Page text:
Espy: What are you currently listening to in your own time?

Erik: Yesterday I had Frank Turner’s ‘England Keep My Bones’ and a band from the States that aren’t together anymore called The Fags. We toured with them on Warped Tour several years ago and I was listening back to one of their EPs. So what I’ve most recently listened to, that’s what it is.

Espy: Just two final questions, how do you juggle family life with the obvious pressures of being in a successful band?

Erik: It’s not really that hard. I mean, I say it’s not really that hard and then I think about it, it’s not an easy thing but we’ve been together for so long, all of us have our own separate family situations and everyone’s been there as this little “monster” that we’ve had has just continued to grow. We’re very lucky to have some very understanding girls at home who understand that every once in a while there’s going to be huge pick up in the band and we have to go do band stuff. I can’t go to this reception at the university with my wife because this interview just came up or something like that. We’re very lucky simply because we have some very understanding people in our immediate families and that is probably why we chose these people to be with.

Espy: And finally, how do you feel that the internet has helped and hindered the music industry, for bands of all statures?

Erik: Well it’s done both to be very honest. When we released our first album it was in the day of Britney Spears, Backstreet Boys, and so on. It was in that time that downloadable music was just starting and we yelled and screamed at the record label that we need to get onto this. The industry tried to stay away from it because they’re very uncomfortable to change and having to adapt. That’s when people starting pirating music, now I think it’s kind of been reeled back in. I realise that pirating is still happening but the true big bands are still there, like when there band releases an album, they’re going to be there, they’re going to buy it. Then the stragglers that hear it a little bit later on are the ones that are taking it for free. I mean you can’t complain really if that spreads the word a little more but it’s not right. Seventeen years ago when I started in this band I had never intended to make a pay check from it so it really doesn’t bother me a whole lot. But at the same time knowing that had we started ten years earlier the way it would’ve translated into album sales, I’m not bitter about it, but it’d be cool to see a little bit of that money but that’s not why I’m here doing this so it doesn’t really matter. All of what I was saying really boils down to supporting your local artists and scene, if you enjoy a band, go see them and buy their albums. Have a role in making something happen for them. Nothing happens for anyone without the fans and that’s the only reason that seventeen years in we still get to do what we get to do.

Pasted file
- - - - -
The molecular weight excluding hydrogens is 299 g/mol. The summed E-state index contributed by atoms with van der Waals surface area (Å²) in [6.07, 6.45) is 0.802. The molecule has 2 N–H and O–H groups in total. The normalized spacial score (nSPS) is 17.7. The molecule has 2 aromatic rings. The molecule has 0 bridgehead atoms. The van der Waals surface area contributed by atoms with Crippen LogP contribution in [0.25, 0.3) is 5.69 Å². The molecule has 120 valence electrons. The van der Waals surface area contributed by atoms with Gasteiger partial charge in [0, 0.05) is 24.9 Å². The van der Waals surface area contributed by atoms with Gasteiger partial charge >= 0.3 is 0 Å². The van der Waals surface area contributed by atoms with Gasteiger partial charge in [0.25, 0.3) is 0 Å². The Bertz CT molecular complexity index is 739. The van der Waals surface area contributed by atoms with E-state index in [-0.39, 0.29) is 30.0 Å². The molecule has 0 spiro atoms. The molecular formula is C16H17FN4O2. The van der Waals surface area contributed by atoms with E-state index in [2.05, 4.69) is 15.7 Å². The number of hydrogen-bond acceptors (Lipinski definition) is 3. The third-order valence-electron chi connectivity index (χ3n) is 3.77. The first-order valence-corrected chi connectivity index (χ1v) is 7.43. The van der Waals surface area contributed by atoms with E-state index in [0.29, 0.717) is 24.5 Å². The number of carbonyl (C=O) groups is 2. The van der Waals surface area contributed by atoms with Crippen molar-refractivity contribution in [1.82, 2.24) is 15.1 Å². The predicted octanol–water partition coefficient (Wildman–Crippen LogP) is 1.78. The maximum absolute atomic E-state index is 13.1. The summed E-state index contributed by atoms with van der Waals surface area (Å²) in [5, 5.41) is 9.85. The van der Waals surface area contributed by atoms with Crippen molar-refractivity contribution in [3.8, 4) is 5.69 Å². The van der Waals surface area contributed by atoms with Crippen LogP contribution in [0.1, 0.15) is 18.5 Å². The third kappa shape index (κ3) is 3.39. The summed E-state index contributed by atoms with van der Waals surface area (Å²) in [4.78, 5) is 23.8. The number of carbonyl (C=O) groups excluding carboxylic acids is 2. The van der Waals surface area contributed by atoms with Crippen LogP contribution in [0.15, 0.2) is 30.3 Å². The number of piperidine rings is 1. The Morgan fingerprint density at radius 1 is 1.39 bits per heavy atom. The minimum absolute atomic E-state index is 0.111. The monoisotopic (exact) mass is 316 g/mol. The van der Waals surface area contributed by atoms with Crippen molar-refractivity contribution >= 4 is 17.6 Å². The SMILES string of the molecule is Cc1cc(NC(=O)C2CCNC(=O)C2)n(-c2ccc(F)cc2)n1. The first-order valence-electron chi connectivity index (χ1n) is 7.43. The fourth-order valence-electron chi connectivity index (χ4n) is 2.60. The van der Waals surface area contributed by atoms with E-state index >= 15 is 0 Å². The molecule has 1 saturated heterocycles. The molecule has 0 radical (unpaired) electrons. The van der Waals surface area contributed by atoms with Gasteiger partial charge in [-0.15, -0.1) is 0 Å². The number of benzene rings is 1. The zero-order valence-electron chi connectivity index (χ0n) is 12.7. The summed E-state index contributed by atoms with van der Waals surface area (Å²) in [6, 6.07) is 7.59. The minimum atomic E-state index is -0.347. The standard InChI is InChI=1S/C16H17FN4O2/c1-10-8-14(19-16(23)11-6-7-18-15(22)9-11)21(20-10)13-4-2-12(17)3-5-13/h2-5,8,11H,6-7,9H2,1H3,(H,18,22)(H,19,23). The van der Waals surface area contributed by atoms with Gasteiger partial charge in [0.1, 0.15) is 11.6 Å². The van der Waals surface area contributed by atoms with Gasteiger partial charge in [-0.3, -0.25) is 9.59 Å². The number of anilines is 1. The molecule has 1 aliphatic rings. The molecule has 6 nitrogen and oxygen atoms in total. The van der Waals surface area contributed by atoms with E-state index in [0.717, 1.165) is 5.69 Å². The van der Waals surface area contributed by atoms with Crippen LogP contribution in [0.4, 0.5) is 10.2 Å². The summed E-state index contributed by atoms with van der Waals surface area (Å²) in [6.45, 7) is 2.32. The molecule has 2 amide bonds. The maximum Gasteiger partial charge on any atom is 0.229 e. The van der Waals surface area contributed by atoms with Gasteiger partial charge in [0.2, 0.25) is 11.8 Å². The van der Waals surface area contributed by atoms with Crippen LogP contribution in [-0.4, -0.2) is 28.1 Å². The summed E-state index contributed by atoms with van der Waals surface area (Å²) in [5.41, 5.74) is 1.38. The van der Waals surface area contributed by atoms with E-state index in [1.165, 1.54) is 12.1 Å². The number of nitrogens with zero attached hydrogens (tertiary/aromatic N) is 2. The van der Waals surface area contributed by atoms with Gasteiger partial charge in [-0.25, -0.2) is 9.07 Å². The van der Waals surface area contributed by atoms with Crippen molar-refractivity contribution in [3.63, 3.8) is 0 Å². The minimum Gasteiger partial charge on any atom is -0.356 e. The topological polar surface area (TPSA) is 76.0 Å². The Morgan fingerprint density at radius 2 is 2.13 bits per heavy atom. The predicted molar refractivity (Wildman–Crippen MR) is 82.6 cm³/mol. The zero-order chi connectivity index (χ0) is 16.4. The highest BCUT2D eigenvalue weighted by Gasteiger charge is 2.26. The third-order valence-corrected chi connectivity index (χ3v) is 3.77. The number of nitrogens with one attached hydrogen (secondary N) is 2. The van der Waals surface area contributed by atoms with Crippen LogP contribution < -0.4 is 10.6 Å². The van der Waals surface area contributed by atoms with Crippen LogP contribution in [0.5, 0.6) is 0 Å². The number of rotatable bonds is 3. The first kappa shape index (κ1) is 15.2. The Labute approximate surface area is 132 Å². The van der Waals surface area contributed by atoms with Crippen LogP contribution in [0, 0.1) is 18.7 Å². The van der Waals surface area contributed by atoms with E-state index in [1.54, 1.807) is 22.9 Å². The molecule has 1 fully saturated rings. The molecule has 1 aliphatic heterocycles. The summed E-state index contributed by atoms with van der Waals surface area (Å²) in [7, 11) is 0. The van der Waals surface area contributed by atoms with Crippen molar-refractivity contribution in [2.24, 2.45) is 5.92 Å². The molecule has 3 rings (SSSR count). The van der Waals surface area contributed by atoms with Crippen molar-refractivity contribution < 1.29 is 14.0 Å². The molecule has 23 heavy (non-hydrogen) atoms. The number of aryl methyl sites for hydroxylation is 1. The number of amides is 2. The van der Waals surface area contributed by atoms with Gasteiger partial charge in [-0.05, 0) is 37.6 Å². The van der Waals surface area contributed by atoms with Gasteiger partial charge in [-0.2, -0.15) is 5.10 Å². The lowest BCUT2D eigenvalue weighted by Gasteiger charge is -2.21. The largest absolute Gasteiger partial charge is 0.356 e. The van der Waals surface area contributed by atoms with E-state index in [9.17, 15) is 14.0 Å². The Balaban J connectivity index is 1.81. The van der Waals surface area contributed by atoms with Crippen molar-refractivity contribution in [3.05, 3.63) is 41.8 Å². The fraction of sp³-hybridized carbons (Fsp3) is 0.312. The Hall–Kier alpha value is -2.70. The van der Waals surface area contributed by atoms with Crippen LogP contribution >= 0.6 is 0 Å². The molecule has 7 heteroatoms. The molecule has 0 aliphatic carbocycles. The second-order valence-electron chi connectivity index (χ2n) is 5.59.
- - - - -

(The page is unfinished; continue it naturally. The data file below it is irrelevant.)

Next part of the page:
Espy: Thanks for the interview, take care.

Erik: No problem.


About Scott

I'm a fun-loving 18 year old Student from the sunny shores of Scotland! I love almost all kinds of metal and rock and always looking for new bands. A website designer as well as wanting to do journalism, I can be contacted about anything and everything on either Twitter or by Email.